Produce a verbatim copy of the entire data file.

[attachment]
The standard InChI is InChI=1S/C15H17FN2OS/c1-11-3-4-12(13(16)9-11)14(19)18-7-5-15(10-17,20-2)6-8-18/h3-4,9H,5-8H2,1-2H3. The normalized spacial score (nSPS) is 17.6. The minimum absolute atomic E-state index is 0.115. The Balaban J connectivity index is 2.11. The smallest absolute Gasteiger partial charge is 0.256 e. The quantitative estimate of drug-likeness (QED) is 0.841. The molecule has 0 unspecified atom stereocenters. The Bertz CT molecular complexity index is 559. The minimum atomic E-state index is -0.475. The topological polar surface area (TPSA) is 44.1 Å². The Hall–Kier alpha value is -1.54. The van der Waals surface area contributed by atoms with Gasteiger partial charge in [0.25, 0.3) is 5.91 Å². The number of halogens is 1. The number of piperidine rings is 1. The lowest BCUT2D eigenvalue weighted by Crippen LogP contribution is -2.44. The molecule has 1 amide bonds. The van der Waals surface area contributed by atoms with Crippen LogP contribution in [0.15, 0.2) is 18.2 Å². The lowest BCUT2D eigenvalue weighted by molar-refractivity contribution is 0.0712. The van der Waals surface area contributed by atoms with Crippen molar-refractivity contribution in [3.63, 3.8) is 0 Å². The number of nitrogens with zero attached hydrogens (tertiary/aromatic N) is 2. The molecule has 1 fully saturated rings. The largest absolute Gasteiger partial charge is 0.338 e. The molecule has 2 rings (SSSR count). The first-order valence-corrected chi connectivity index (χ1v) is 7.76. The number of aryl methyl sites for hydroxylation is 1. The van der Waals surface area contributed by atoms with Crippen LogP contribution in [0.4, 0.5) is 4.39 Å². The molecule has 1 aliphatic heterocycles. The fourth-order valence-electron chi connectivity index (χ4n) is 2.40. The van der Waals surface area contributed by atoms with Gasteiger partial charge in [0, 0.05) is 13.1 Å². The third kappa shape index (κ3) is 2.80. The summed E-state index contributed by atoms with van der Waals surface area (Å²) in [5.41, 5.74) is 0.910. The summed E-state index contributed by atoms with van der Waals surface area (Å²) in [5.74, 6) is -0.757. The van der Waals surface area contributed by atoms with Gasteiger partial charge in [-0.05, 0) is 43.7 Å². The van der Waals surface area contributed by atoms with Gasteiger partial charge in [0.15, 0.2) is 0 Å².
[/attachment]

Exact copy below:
The standard InChI is InChI=1S/C15H17FN2OS/c1-11-3-4-12(13(16)9-11)14(19)18-7-5-15(10-17,20-2)6-8-18/h3-4,9H,5-8H2,1-2H3. The normalized spacial score (nSPS) is 17.6. The minimum absolute atomic E-state index is 0.115. The Balaban J connectivity index is 2.11. The smallest absolute Gasteiger partial charge is 0.256 e. The quantitative estimate of drug-likeness (QED) is 0.841. The molecule has 0 unspecified atom stereocenters. The Bertz CT molecular complexity index is 559. The minimum atomic E-state index is -0.475. The topological polar surface area (TPSA) is 44.1 Å². The Hall–Kier alpha value is -1.54. The van der Waals surface area contributed by atoms with Gasteiger partial charge in [0.25, 0.3) is 5.91 Å². The number of halogens is 1. The number of piperidine rings is 1. The lowest BCUT2D eigenvalue weighted by Crippen LogP contribution is -2.44. The molecule has 1 amide bonds. The van der Waals surface area contributed by atoms with Crippen LogP contribution in [0.15, 0.2) is 18.2 Å². The lowest BCUT2D eigenvalue weighted by molar-refractivity contribution is 0.0712. The van der Waals surface area contributed by atoms with Crippen molar-refractivity contribution in [3.63, 3.8) is 0 Å². The number of nitrogens with zero attached hydrogens (tertiary/aromatic N) is 2. The molecule has 1 fully saturated rings. The largest absolute Gasteiger partial charge is 0.338 e. The molecule has 2 rings (SSSR count). The first-order valence-corrected chi connectivity index (χ1v) is 7.76. The number of aryl methyl sites for hydroxylation is 1. The van der Waals surface area contributed by atoms with Crippen LogP contribution in [0.4, 0.5) is 4.39 Å². The molecule has 1 aliphatic heterocycles. The fourth-order valence-electron chi connectivity index (χ4n) is 2.40. The van der Waals surface area contributed by atoms with Gasteiger partial charge in [0, 0.05) is 13.1 Å². The third kappa shape index (κ3) is 2.80. The summed E-state index contributed by atoms with van der Waals surface area (Å²) in [5.41, 5.74) is 0.910. The summed E-state index contributed by atoms with van der Waals surface area (Å²) in [5.74, 6) is -0.757. The van der Waals surface area contributed by atoms with Gasteiger partial charge in [-0.05, 0) is 43.7 Å². The van der Waals surface area contributed by atoms with Gasteiger partial charge in [0.15, 0.2) is 0 Å².